LS: Zen is a pretty traditional x86 architecture as an overall machine, but there is optimization work to do. What makes this a bit different is that most of our optimization work is more on the developer side – we work with them to really understanding the bottlenecks in their code on our microarchitecture. I see many apps being tuned and getting better going on as we work forward on this.

Q5: How vital was it to support Simultaneous Multi Threading?

LS: I think it was very important. I think it was very complicated! Our goal was to have a very balanced architecture. We wanted high single threaded performance, and SMT was important given where the competition is. We didn’t want to apologize for anything with Zen – we wanted high single thread, we wanted many cores, but sorry we don’t have SMT? We didn’t want to say that, we wanted to be ambitious and give ourselves the time to get it done.

IC: Can you have your cake and eat it too?

LS: Yes! The key is to help the team to believe it can be done.

Q6: It has been noted that AMD has been working with ASMedia on the chipset side of the platform, using a 55nm PCIe 3.0×4 based chipset. Currently your competition implements a large HSIO model that can support up to 24 PCIe 3.0 lanes, albeit with limited bandwidth, but enables extensive networking, PCIe storage, and other features. What does AMD need to do to reach semi-parity for I/O ?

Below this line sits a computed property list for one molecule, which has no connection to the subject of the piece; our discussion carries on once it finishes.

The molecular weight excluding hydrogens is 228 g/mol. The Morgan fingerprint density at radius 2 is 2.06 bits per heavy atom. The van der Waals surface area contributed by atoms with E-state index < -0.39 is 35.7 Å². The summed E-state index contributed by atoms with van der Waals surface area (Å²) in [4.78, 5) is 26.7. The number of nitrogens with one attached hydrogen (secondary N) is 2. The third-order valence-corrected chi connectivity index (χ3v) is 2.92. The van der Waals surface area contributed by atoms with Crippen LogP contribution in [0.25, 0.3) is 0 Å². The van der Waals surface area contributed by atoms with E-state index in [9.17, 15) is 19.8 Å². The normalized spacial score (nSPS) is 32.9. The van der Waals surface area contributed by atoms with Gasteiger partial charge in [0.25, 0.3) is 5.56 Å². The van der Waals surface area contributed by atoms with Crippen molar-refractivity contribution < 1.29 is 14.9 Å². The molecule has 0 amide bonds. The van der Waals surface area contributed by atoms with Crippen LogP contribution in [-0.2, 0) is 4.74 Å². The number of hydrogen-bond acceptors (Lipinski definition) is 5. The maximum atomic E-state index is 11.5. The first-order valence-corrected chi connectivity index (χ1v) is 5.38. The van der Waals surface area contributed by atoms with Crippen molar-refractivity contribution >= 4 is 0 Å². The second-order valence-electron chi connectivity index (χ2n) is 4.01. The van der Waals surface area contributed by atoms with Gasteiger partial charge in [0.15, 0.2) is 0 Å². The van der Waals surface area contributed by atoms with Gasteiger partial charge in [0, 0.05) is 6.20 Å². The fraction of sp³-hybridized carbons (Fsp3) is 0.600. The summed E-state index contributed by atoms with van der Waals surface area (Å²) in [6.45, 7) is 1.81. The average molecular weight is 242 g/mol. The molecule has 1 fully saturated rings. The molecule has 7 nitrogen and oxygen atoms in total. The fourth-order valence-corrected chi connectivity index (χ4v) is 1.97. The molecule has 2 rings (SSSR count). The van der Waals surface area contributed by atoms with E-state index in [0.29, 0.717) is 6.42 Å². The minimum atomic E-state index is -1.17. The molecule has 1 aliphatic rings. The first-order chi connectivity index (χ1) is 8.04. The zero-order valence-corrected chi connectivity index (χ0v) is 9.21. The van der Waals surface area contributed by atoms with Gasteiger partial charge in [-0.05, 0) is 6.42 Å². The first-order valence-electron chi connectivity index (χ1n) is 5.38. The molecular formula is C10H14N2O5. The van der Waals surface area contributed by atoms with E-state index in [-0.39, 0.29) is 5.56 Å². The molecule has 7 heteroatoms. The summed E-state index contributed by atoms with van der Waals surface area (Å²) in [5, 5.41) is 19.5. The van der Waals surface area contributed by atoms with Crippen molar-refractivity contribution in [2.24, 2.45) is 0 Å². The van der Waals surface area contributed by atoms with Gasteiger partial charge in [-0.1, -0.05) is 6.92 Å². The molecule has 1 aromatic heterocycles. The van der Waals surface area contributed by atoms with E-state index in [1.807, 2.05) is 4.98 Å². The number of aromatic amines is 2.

LS: I think we will continue to want a rich ecosystem. On the chipset side we may not develop the chipsets ourselves but we certainly want to be in partnership with others to develop a wide set of IO. I think if you look at the set of motherboard partners that we have, and the extensive testing we’ve done with them, I would expect that as we gain some market share in the high-end, you will see that system build up.

Q7: A couple of years ago, AMD’s market value was lower than its assets. Today, it is trading over $10. A cynic would say that the increase has been a good Polaris launch combined with recent marketing cycles slowly giving out small bits of information. What’s your response to AMD’s recent share price rise over the past 12 months? 

LS: My view is that I can never predict the market, so I never try! The market has a mind of its own. But what I can say is that we had some very key fundamentals. We are in key markets like the PC market, the cloud market, the infrastructure market, gaming – these are big big markets. They are growing too – I think that the markets we are in are good. We had to convince people fundamentally that we could execute a competitive roadmap and 18 months ago I’d say people didn’t really believe. They thought ‘ah well, maybe’, but ‘we don’t know’ is a power point. Over the past 6-9 months we’ve proven that we can gain graphics share, with the launch of Polaris, and with the launch of Ryzen I think you’ll see that we can convince that we can execute on high performance CPUs. Importantly our customers have become convinced too. The key thing with our customers is that when it was a power point, they weren’t sure: it was interesting, but it could have been six months late or have 20% less performance. When we actually gave them samples, they were actually like ‘Wow, this is actually real!’ and they started pulling in their schedules. So when you ask me about investors it’s something like that. I think people want some proof points to believe they can trust us and that if we execute that we’ll do ok.

Q8: Do you find that OEMs that haven’t worked with AMD are suddenly coming on board?

LS: I will say that we have engagements with every OEM now on the high-performance space. Twelve months ago, a number of them would have s